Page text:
Monday, May 11, 2009

Making an unexpected connection



Those of us who sell pots at craft shows and fairs spend a lot of time whining to each other about the mercurial habits of the buying public. Or, perhaps more accurately, the looking public. We sit behind our shelves of pots and smile at everyone who comes by, even if they determinedly don't make eye contact. We explain our work, our clay, our glazes, our firing methods, that "no, it's not raku" ... over and over again. "Beautiful work," they say, and move on down the aisle to the next jeweler or potter or card-maker or ... or ... or ...
I spend a great deal of time waiting for the one or two people who truly make a connection with the pots. With my pots. Or, really, with anyone's pots. There are people who are truly interested in clay and in the making process and in the thought that goes into the whole thing. I love those people. I love it when they buy, but buying is a secondary concern when you meet someone who knows something about clay or genuinely wants to know something about clay.
This comes up because I met a Chinese woman named Ji Jin two days ago at Coffee Obsession, the best coffee shop in Falmouth and the place I am usually found early in the morning before starting the day in the studio. I was leaving in a moment, it was a crowded morning there and I offered Ji Jin and her friends my table. She sat down immediately and began asking about my mug. She wanted to know about the clay, about the color of the glaze, about the overlap of copper red over temmoku. She told me a few things she knew about pot-making in China. I told her a couple of stories I know about pot-making in Korea and Japan. When her friends sat down, I got one of my business cards and a small Shino cup from the shelf display nearby and gave her both. That kind of interest should be encouraged.
Today she sent me an e-mail: "I hope you know how much it warmed me when you put the small beautiful pot in front of me and smiled, “It’s a gift.” It brightened up my day! Thank you so very much! After you left, for a very long time, my friends and I passed around the pot and admired everything about it: the design, your signature, the color, the thoughtful dip on the side, the texture.... I particularly loved the crystal like green at the bottom of the pot. It reminds of the green tea leaves lingering at the bottom of a tea cup. I’m now using it as a teacup, and every time I sip the tea, I think of the spring time in Coffee O.
"You changed my view of pottery too. I opted for a career in science but I’ve always been drawn towards arts. I started white and black ink drawing many years ago and later painting. I traveled about the world and by luck came across a few friends and each of them directed me to a path further down in the art world. But pottery has never been intimate to me. It has always been distant and cold, although beautiful. You brought me the personality of the pottery. This is something that truly made me happy. Thank you!
"Have a lovely spring day.. "
Jin

We should all get such lovely thank-you notes. Made my day.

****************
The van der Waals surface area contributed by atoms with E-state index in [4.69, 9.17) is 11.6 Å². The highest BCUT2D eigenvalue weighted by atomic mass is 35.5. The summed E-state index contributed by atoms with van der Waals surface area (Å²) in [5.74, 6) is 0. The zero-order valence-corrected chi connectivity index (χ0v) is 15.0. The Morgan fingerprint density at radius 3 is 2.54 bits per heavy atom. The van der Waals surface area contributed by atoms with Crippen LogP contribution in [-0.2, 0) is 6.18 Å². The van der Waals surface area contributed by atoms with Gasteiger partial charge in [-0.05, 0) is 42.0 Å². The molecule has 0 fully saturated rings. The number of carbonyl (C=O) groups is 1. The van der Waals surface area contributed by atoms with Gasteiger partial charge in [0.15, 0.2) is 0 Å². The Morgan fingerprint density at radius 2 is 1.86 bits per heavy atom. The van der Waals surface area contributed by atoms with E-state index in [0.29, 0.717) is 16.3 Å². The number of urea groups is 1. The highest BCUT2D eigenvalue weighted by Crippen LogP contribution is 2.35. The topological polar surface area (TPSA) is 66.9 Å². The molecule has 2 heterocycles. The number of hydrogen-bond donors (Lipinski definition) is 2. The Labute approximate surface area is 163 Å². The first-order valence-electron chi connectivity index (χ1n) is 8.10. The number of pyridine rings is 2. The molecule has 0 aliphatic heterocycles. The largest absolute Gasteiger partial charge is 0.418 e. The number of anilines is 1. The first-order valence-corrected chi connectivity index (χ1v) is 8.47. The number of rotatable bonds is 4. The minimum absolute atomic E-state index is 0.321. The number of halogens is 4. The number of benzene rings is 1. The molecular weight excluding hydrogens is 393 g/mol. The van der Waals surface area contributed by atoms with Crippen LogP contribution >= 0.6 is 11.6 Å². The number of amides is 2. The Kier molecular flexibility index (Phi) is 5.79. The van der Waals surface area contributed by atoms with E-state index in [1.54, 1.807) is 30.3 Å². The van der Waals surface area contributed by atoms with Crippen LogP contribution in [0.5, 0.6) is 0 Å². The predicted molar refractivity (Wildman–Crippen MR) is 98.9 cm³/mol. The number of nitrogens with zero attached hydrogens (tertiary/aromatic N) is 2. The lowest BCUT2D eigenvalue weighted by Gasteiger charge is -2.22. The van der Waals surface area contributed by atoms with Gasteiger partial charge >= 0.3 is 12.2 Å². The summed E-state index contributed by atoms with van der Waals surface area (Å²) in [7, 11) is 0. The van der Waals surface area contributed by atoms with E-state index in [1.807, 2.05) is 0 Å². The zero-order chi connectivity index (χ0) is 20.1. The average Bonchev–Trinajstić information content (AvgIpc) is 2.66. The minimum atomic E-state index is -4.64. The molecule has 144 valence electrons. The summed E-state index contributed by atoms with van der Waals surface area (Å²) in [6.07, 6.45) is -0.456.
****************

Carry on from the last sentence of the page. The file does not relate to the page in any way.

14 comments:

Mike said...

Very nice story. The coffee shop sounds great!

Ron said...

A special meeting indeed. I like the look of the clay on those turned cups.

Hollis Engley said...

Thanks, guys. Ron, that clay is a very yellow native clay dug from a friend's back yard on Martha's Vineyard. Lots of iron in it. It fires to cone 10 and takes Shinos really well. Unfortunately, I don't get a lot of it. But it's nice and funky when I do.

tsbroome said...

These are the things that make us get up in the mornings! What a great moment in your life to share. Ready to see some pots!

Hollis Engley said...

Yes, Tracey, me too. I'm about to start glazing to fire later this week.

barb jensen said...

Wonderful story, how lucky that you had a cup at hand to gift her with and the instinct to do it.
I love seeing the raw clay on the feet of those cups, beautiful photo.

paul jessop said...

Great story Hollis, but don't forget your part in the story, it was your generosity of time and work that made the moment for those ladies, thats what I like most about being a potter, meeting nice people and talking about the pots. it enriches peoples lives and ours. Rock On Hollis.

doug Fitch said...

That's a lovely tale. I feel just the same way, if somebody 'gets it', it's the best feeling

Joy Tanner said...

That is special. I love it when that happens. It feels like people "get" me and what my work is about when that connection is made. It feels so rewarding. Thanks for sharing!

Dan Finnegan said...

The legend of 'Coffee Obsession' continues...I can see it all happening in my minds eye.

Hollis Engley said...

Yeah, you can go on a long time on one thing like that. And yes, Dan, you know that place pretty well now.

jimgottuso said...

very nice encounter... her thoughtful words about your gift are inspiring

cookingwithgas said...

Thanks for sharing such a warm and thoughtful moment.
It goes to show that potters make it important for people to connect with their work.
And the connection back- how warm that is for her to give a gift back of words.

wabi sabi said...

Hey Hollis I recommend looking at this 14th generation oribe potter Kato Yasukage.